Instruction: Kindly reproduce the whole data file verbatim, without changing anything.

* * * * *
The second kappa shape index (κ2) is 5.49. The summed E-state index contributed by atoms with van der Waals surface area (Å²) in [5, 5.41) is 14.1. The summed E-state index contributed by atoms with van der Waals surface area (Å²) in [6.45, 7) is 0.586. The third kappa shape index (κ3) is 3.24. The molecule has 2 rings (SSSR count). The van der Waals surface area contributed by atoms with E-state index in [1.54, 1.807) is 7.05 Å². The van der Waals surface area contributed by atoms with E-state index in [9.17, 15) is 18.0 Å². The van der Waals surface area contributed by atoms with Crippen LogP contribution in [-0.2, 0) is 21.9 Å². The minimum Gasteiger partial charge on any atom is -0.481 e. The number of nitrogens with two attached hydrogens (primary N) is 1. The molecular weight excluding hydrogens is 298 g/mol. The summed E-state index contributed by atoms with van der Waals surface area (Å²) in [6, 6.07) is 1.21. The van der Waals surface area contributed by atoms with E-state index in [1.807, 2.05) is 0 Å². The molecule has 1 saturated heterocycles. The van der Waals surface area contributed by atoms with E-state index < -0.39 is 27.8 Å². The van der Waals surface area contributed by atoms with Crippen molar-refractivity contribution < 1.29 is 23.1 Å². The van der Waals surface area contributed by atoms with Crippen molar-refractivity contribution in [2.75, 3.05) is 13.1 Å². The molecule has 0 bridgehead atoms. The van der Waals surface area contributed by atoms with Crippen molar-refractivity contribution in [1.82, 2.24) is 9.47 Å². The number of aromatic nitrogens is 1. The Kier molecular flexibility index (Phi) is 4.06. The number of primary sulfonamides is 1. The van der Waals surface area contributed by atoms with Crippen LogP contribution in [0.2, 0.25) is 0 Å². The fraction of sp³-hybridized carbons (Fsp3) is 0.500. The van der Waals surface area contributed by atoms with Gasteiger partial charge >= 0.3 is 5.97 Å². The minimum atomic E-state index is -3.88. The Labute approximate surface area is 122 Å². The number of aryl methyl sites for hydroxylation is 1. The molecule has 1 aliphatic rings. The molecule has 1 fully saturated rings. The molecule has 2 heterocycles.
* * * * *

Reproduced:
The second kappa shape index (κ2) is 5.49. The summed E-state index contributed by atoms with van der Waals surface area (Å²) in [5, 5.41) is 14.1. The summed E-state index contributed by atoms with van der Waals surface area (Å²) in [6.45, 7) is 0.586. The third kappa shape index (κ3) is 3.24. The molecule has 2 rings (SSSR count). The van der Waals surface area contributed by atoms with E-state index in [1.54, 1.807) is 7.05 Å². The van der Waals surface area contributed by atoms with E-state index in [9.17, 15) is 18.0 Å². The van der Waals surface area contributed by atoms with Crippen LogP contribution in [-0.2, 0) is 21.9 Å². The minimum Gasteiger partial charge on any atom is -0.481 e. The number of nitrogens with two attached hydrogens (primary N) is 1. The molecular weight excluding hydrogens is 298 g/mol. The summed E-state index contributed by atoms with van der Waals surface area (Å²) in [6, 6.07) is 1.21. The van der Waals surface area contributed by atoms with E-state index in [1.807, 2.05) is 0 Å². The molecule has 1 saturated heterocycles. The van der Waals surface area contributed by atoms with E-state index < -0.39 is 27.8 Å². The van der Waals surface area contributed by atoms with Crippen molar-refractivity contribution < 1.29 is 23.1 Å². The van der Waals surface area contributed by atoms with Crippen molar-refractivity contribution in [2.75, 3.05) is 13.1 Å². The molecule has 0 bridgehead atoms. The van der Waals surface area contributed by atoms with Crippen molar-refractivity contribution in [1.82, 2.24) is 9.47 Å². The number of aromatic nitrogens is 1. The Kier molecular flexibility index (Phi) is 4.06. The number of primary sulfonamides is 1. The van der Waals surface area contributed by atoms with Crippen LogP contribution in [0.2, 0.25) is 0 Å². The fraction of sp³-hybridized carbons (Fsp3) is 0.500. The van der Waals surface area contributed by atoms with Gasteiger partial charge >= 0.3 is 5.97 Å². The minimum atomic E-state index is -3.88. The Labute approximate surface area is 122 Å². The number of aryl methyl sites for hydroxylation is 1. The molecule has 1 aliphatic rings. The molecule has 1 fully saturated rings. The molecule has 2 heterocycles.